The robotics team of Plaquemine High School recently returned from a competition in New Orleans, having finished in the middle of a pack of 55 teams.
While finishing 25th may not seem like an impressive score, the 3-year-old team’s meteoric rise is.
"It's exciting to see the team move up in rankings so drastically. This year our rank is 25,” said Patrick Schmit, assistant robotics coach. “Our first year, in 2016, we were 51, and last year we were 44. That's quite a jump.”
Lynn Schmit, was pleased with the outcome too. “We did fantastic. I’m excited,” she said. “We jumped up to 25 this year. That’s huge…The fact that we were able to do so well with such a new team – it was fantastic.”
She also teaches engineering, robotics and computer science teacher at the school. “We can’t wait until next year. There’s a lot we’re hoping to do between now and then.”
Newton Hutchens is the robot’s main “driver.” He explained the concept of the competition.
“We have six weeks to build the robot,” Hutchens said. He called those weeks “the building season.” It is followed by the “off season.” “We have to back up the robot (to prevent the loss of any programming) and then we can’t handle it again until the competition.”
“So we have to squeeze in the preparation in that six weeks to test, have practice matches,” Hutchens said. “Once we finally get to the competition, we’re finally able to do what we need to the robot to make it ready to compete.”
The games themselves involve three teams randomly chosen to compete together to accomplish a variety of tasks.
“It’s really a domination game,” Hutchens said. “You have two switches and a scale. Your main objective is to take yellow cubes (about one square foot in size), pick them up and put them on a switch or put them through an exchange point to get a power-up.”
The blocks can also be placed on a counter-balanced scale and team with the heaviest load can earn extra points. Each block placed on a switch earns points and not only does putting them through exchange points earn points, but three power-ups also provide extra power, Hutchens said.
“Once you get those three power-ups, you can get things like boosts or double points,” he said. “The alliance (team of three) with the most points wins. “You have two other teams that are on you side and between the three, we have to come up with a strategy, a game plan, to beat the other team.”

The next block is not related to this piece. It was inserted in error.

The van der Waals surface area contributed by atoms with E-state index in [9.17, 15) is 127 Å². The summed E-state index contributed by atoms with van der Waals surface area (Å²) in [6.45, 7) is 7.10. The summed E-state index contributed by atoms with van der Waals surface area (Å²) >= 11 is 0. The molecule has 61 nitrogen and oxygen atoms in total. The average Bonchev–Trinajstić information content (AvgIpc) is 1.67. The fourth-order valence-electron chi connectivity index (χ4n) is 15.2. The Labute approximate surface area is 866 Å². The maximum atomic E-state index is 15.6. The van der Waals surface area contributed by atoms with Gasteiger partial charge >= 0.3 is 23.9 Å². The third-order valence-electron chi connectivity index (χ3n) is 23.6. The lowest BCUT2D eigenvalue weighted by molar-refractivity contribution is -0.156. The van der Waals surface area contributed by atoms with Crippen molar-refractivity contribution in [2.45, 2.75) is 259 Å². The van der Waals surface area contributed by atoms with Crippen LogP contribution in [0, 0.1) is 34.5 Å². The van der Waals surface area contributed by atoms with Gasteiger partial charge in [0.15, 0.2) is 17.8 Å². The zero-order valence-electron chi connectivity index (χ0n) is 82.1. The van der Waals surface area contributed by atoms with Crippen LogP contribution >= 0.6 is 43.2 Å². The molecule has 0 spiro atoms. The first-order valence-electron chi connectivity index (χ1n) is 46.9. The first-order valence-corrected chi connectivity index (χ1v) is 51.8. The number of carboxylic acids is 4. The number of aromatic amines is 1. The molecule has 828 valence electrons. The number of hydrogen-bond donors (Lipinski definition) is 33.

Lynn Schmit said this year’s competition was held at the Ponchartrain Center. “It’s intense,” she said of the competition. .”It’s 80 matches – each team has nine. All day long, you’re continuing to keep your robot moving."
And keeping your robot together and operational. “It’s full contact at some points, so parts fall off,” Schmit said. “And it’s not just motors and gears. It’s got complicated electronics so things can go wrong and they can go wrong in a hurry.”
She said building the robots, the cooperation between the teams at the competition and the competition itself is a unique educational experience.
“I think it teaches them valuable life skills because it teaches you how to work with someone you’ve never worked with and come up with a strategy,” Schmit said, plus the experience teaches them a great deal about electronics and engineering.
“There’s very little teacher involvement,” she continued. “The students come up with a design. I just help them get there.
The program is sponsored at the local level by companies like Dow and Fluor, Schmit said. “It really shows that the investment industry and the community is starting to pay off.”
The robotics competition program is the brainchild of the inventor of the Segway, Dean Kamen, and co-founder Dr. Woodie Flowers, and is conducted through an organization the two formed, FIRST, an anagram for For Inspiration and Recognition of Science and Technology.
“FIRST is more than just robots,” Kamen said. “The robots are a vehicle for students to learn important life skills.”
“Kids often come in not knowing what to expect – of the program nor themselves,” he continued. “They leave, even after the first season, with a vision, with confidence and with a sense that they can create their own future.”
FIRST seems to have achieved its goals with the Plaquemine High team.
"The most challenging part of FRC (First Robotics Competition) robotics was teamwork,” said lead builder Skyler Dozier said about the building season. “I had to work with people who have different levels of skill and had to work close with the electronics team, designer, programmer and drive team."
Each team member had their own reasons for getting involved in the program.
"I had never been part of a team before and this was a perfect opportunity to participate in a competition that wasn't sports,” said Haylee Brown, lead programmer, about why she was interested in joining the robotics team.
"I've always liked to draw in my spare time, so this was a chance to show my skills,” Michael Songy, designer, said.
Other team members talked about why they enjoyed the competition.
"I enjoyed getting to meet other people and experience different things, like seeing how other teams designed their robot to do similar tasks, said Nylan Hall about the competition. "The most difficult thing was working with different teams to come up with different strategies each match."
"It was awesome being able to drive the robot during competition, to finally use this thing we spend some much time building and testing,” Hutchens said.
Javion Johnson, build team member, said that troubleshooting was the most difficult part, since some errors can be caused by tiny mistakes in the robot or wiring.
Team captain Todd Joffrion described the progress he believed the team has made since its first year.
"This year our team was more knowledgeable than in the past,” Joffrion said. “We were able to build the robot to actually do more than just drive around, including scoop and conveyor belt assemblies."